Models and Theories in Human-Computer Interaction/A Meta Analysis on WikiBooks and CSCW in Context

As I read through the latest chapters on distributed cognition and computer supported cooperation in Carroll’s HCI Models, Theories, and Frameworks: Toward a Multidisciplinary Science, I started viewing my journey in this class in a different lens. Although many of us are studying in different states, at different times, and in different parts of our lives, we are sharing in the experience of HCI as mediated through various technology channels including this very wiki.

In general, a wiki acts as an artifact of human knowledge external to the human mind; the wiki is a unit of storage to capture a particular idea, or thought. I would conjecture that the purpose is not to transfer information, but to act as a repository of information as greater effort is expended in the maintenance and accuracy of the information rather than the interpretation and usability of the transfer experience. Nevertheless, the wiki page is a social nexus formed on the basis of shared knowledge. Although there are many users of a wiki, several groups of individuals interact differently within this ecosystem. The wiki contributors are active players and can manipulate the contents of the page; whereas wiki viewers digest the information presented. An individual can move between these roles based on their knowledge of the page’s subject and their motivation to contribute.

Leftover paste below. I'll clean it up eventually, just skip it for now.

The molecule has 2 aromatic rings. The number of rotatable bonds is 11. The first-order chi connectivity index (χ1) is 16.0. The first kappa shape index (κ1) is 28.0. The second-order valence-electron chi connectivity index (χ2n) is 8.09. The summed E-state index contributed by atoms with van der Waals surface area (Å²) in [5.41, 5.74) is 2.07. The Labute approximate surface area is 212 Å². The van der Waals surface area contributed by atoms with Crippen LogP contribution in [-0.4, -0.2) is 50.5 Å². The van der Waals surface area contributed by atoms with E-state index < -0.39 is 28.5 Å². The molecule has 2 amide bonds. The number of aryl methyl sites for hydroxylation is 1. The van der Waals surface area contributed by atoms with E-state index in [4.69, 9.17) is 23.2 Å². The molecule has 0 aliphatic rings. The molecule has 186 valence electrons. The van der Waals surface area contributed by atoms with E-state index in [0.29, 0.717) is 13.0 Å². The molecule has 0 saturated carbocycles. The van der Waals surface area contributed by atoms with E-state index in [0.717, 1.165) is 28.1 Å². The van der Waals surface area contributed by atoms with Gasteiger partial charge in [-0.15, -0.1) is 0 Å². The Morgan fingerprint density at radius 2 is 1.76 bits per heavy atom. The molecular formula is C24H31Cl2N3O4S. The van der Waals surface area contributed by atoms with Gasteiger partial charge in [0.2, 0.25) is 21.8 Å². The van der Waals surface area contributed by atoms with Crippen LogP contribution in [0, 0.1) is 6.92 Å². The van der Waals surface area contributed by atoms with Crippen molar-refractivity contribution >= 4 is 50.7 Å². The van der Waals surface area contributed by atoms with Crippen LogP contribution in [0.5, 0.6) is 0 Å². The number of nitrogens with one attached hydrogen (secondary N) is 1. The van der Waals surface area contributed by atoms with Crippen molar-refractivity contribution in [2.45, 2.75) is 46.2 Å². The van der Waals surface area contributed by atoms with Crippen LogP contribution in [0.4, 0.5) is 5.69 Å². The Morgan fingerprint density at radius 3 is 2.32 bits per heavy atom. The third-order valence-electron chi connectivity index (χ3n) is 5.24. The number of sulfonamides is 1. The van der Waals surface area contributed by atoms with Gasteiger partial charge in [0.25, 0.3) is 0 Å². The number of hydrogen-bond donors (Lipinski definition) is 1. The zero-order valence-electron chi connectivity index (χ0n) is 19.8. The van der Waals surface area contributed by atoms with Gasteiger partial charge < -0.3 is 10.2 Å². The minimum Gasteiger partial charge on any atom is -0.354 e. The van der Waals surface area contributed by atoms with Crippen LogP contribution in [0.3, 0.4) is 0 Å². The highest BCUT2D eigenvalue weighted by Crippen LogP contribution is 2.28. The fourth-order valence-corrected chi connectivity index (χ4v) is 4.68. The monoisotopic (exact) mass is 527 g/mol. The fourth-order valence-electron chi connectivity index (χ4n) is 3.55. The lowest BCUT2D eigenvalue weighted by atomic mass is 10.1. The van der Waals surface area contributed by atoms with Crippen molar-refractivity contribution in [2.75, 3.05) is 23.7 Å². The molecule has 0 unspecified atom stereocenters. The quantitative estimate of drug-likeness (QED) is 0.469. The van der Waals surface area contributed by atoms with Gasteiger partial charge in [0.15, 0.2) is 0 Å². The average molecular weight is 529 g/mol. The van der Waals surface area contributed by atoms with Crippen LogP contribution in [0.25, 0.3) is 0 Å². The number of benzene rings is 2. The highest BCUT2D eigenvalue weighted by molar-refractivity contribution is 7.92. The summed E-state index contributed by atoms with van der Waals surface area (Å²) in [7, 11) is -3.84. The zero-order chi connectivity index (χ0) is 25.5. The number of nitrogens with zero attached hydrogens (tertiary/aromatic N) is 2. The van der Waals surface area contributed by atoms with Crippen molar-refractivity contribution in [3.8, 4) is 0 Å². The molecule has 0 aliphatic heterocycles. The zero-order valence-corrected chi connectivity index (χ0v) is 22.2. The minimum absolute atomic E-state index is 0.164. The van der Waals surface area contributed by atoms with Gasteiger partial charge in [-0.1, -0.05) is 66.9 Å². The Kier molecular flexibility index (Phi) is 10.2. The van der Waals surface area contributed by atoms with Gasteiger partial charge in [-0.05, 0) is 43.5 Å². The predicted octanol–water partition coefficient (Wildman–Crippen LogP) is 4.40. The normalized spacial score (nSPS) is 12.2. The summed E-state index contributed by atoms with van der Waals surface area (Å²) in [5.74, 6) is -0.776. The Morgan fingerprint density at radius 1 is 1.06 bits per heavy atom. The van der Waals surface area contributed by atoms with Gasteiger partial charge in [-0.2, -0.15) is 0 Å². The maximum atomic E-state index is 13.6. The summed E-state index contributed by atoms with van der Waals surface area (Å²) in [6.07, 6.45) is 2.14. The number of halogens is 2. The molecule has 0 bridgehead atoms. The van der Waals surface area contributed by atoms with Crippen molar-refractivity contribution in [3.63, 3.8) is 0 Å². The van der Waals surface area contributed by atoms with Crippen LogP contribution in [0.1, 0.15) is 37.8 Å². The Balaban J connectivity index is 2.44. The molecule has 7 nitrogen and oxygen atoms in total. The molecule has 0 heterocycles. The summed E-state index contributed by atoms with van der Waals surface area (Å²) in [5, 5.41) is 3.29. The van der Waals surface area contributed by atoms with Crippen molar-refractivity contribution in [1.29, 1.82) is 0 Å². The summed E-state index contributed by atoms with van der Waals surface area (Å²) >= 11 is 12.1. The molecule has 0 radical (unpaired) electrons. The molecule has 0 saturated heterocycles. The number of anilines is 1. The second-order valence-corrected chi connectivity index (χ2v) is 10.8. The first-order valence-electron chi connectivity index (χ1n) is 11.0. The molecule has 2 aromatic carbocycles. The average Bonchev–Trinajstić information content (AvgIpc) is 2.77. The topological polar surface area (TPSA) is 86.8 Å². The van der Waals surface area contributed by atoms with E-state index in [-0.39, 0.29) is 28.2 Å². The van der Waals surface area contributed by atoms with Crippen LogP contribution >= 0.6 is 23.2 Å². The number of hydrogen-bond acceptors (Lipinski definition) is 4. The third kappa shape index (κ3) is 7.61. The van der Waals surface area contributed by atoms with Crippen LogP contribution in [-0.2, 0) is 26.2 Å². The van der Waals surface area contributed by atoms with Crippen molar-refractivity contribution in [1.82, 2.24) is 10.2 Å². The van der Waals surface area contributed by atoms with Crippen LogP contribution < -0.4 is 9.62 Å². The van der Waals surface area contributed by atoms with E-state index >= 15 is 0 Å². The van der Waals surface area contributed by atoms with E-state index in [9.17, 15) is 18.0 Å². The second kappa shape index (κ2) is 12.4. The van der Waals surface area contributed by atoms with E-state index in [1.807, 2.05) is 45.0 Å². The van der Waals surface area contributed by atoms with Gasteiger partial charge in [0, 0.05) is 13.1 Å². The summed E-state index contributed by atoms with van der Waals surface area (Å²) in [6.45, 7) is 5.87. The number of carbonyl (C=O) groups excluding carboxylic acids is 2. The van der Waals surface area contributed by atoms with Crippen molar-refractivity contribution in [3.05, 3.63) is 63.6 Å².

For WikiBooks, I believe each individual page has a reduced role as an artifact of shared knowledge compared to generalized wikis. Each page is essentially an essay written from an authors perspective on a topic. These pages are not subjected to the same scrutiny found in a traditional wiki. Instead, the articles act as a snapshot of the author’s understanding of a topic defined in the section. Seen as a whole, the articles summarize the group’s understanding on a topic. Because the nature of this group is largely homogenous (people gaining knowledge of each topic from a common source), we can analyze the sections for signs of group think, misconceptions, or biases.

In that sense, each article acts as a contributor to the section as a whole. Unlike a general wiki, the articles in our WikiBook are not editable by other contributors; the instructor acts as the gatekeeper and moderator for that level of collaboration. This method keeps the ideas and contributions of each article pure, so ownership is maintained.

As in other computer supported cooperative work, the sum of the combined articles is greater than each individual part. This collaboration has resulted in the recording of this semester’s collective knowledge on the subjects as presented by the instructor. The students and the instructor both guided the development of the WikiBook sections as codependent actors within the social environment bounded by the class. When viewed as a collection, this WikiBook acts as an artifact not only for storing the knowledge and opinions of each contributor, but also tells the story of the class’s progression - a feat no single author could accomplish.

Kamel Boulos, M. N. and Wheeler, S. (2007), The emerging Web 2.0 social software: an enabling suite of sociable technologies in health and health care education. Health Information & Libraries Journal, 24: 2–23. doi: 10.1111/j.1471-1842.2007.00701.x